By now, many of you may be aware that the Local 802 plans have been overhauled to ensure that the medical coverage meets minimum value standards under the Affordable Care Act.
Since the law was passed Plans A and B have been running under waivers granted by the government, allowing them to retain their annual caps ($50,000 and $5,000 respectively) on benefits. Under the ACA, insurance policies can no longer set a limit on how much they pay out per year per person. The reason for the waivers is that Plan A and Plan B would have been unsustainable financially, given the level of contributions required for coverage. October 1 is the beginning of the Local 802 plan year and under the law it will no longer have the waivers. This meant a major change in the structure of the plan was inevitable.
Because the trustees knew they would have to make a major change, they decided to make sure that the medical coverage met “minimum value” under the law. Minimum value means that certain benefits have to be covered, including hospitalization, maternity care, preventive care, prescriptions and immunization. It also means that when an individual has paid out of pocket (not including premiums), $6,350 in a year, the plan must pay for any further covered services 100 percent. That maximum for a family is $12,700. While that is a lot of money, it means that no one is stuck with a six-figure medical bill for one illness.
Minimum value is surprisingly expensive. A plan that pays 70 percent of medical expenses (silver on the exchange) was found to cost over $9,000 a year when our actuary crunched the numbers for our plan. To make the lower tier plan minimum value meant getting more income to the fund or it was not going to be possible.
The trustees also attempted to make the cost of coverage through Local 802 less expensive than coverage through the state exchange/marketplace. The reasoning was that if the coverage could not be of equal value and less expensive, it was time to get out of the health insurance business.
The plan is also spending more than it takes in. Though it is healthy right now (enough in reserve to pay 17 months worth of benefits if all income stopped today) it will not stay healthy if it continues to spend this way. The highest tier, Plan A+ with hospitalization, costs an average of $14,125 per member per year. That is compared to the required contribution of $8,600 per year. In order to make this overhaul work, the trustees had to find new sources of income. The result was two tiers: Plan A+, which is much like the current Plan A+ with hospitalization (a “gold” plan), and a new Plan A which is a low “silver” plan with similar benefits to the high plan but with higher deductibles and co-pays. The threshold for qualifying had to rise – for Plan A+ it is now $4,500 and for the new Plan A it is $2,000. Note that neither level really reflects the actual cost. Additionally, it was necessary to implement participant premiums for both levels, $100 per month for an individual and $400 per month for a family. Both premium levels are intended to be lower than the premiums for comparable plans on the exchange/marketplace. Because the premium and qualification levels are below cost, the fund is “sharing the pain” so to speak with the members who are shelling out the new premiums. The trustees will be watching closely what happens and making adjustments as we go so the plan does not get spent down to a dangerously low level.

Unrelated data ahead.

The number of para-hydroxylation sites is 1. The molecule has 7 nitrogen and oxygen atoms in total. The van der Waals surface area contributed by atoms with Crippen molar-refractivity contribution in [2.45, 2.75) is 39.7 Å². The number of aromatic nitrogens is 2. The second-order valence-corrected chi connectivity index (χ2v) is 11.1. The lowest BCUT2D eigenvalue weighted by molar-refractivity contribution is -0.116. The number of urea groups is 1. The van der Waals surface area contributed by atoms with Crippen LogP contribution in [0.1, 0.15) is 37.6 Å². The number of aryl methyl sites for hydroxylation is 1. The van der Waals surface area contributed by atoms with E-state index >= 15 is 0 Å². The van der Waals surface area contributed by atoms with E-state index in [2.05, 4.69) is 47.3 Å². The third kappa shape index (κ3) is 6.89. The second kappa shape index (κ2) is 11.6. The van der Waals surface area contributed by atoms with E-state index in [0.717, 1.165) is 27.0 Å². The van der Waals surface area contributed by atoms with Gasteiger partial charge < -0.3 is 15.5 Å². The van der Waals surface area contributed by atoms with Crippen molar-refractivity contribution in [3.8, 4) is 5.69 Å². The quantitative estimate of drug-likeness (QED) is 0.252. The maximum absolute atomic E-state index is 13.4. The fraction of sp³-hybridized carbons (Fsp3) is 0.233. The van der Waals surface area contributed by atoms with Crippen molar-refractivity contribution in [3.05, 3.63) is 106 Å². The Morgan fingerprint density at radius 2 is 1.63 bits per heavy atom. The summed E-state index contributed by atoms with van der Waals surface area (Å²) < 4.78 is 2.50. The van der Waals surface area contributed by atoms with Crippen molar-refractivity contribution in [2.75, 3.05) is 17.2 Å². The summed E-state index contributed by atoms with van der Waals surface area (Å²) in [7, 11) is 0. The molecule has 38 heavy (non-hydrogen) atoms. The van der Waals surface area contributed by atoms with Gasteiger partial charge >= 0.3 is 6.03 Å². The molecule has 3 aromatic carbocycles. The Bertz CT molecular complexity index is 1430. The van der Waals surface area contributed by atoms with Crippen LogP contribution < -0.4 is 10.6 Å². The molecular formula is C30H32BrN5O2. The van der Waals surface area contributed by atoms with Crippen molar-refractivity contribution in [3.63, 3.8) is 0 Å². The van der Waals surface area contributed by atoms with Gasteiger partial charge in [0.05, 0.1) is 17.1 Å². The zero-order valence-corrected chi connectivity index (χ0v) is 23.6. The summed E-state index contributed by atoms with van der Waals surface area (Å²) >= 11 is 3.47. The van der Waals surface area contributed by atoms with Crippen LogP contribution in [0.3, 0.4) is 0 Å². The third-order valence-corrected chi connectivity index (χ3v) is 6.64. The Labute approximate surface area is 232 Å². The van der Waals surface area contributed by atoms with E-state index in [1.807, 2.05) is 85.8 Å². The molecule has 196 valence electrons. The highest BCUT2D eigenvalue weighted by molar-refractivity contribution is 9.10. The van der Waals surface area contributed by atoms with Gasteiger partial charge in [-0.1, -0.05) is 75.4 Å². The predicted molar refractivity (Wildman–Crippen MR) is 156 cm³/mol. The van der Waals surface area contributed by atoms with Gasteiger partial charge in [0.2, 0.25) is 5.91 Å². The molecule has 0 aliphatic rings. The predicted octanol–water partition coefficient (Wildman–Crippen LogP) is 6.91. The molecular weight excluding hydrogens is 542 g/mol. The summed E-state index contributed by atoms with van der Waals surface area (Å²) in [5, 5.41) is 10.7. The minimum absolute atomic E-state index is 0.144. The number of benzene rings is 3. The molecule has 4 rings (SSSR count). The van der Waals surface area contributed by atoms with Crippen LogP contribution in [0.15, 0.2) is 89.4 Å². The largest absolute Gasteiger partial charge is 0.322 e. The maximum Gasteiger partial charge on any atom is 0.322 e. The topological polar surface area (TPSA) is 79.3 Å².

Because these are big changes, the trustees decided to temporarily make it possible for current Plan A+ ($4,300) folks to pay up to $4,500 plus the premium and current Plan A ($1400) folks to pay up to $2,000 plus the premium. This is temporary because, depending on how many people make that choice, the fund could be taking on even more people at a level below cost.
Some of the collective bargaining agreements have “escalator clauses” that allow Local 802 to require higher contributions from employers when the financial health of the plan requires it. Those clauses have been exercised.
People whose contribution levels fall below $2,000 will be on a new Plan B. This plan is not health insurance, but it does offer premium-free optical and dental coverage. A musician on Plan B can claim not to have employer-paid health insurance and can then go to the state exchange/marketplace and possibly qualify for a subsidy to help pay the premium of a policy there. To protect this status the trustees disqualified Plan B from the HMO buy-up. The possibility of a buy-up was making it harder for folks on Plan B to qualify for the subsidies. The dental and optical coverage are also available to folks on Plans A and A+ for an additional premium.
These adjustments are not easy to make. Most people in the U.S. have employer-paid coverage which often pays 80 percent of the cost. This makes most people unaware of the staggeringly high cost of health care. Musicians and others who are in the more fractured side of the economy have insulated themselves by not being completely covered. Many did fine, but others found themselves bankrupt after a serious illness. Because we are no longer insulated, many of us are finding it painful to pay the higher premiums, even if we think we are getting a better value. One of the hopes is that the ACA will be effective in flattening out health-care inflation. If that happens, we can all breathe easier – those of us who pay directly for our coverage and also everyone else who lives in an economy that is increasingly eaten up by health-care costs. Time will tell.
Martha Hyde is a multi-woodwind player who performs on Broadway. A member of Local 802, she is also a trustee on the Local 802 Health Benefits Fund. Contact her at EarMar4@verizon.net.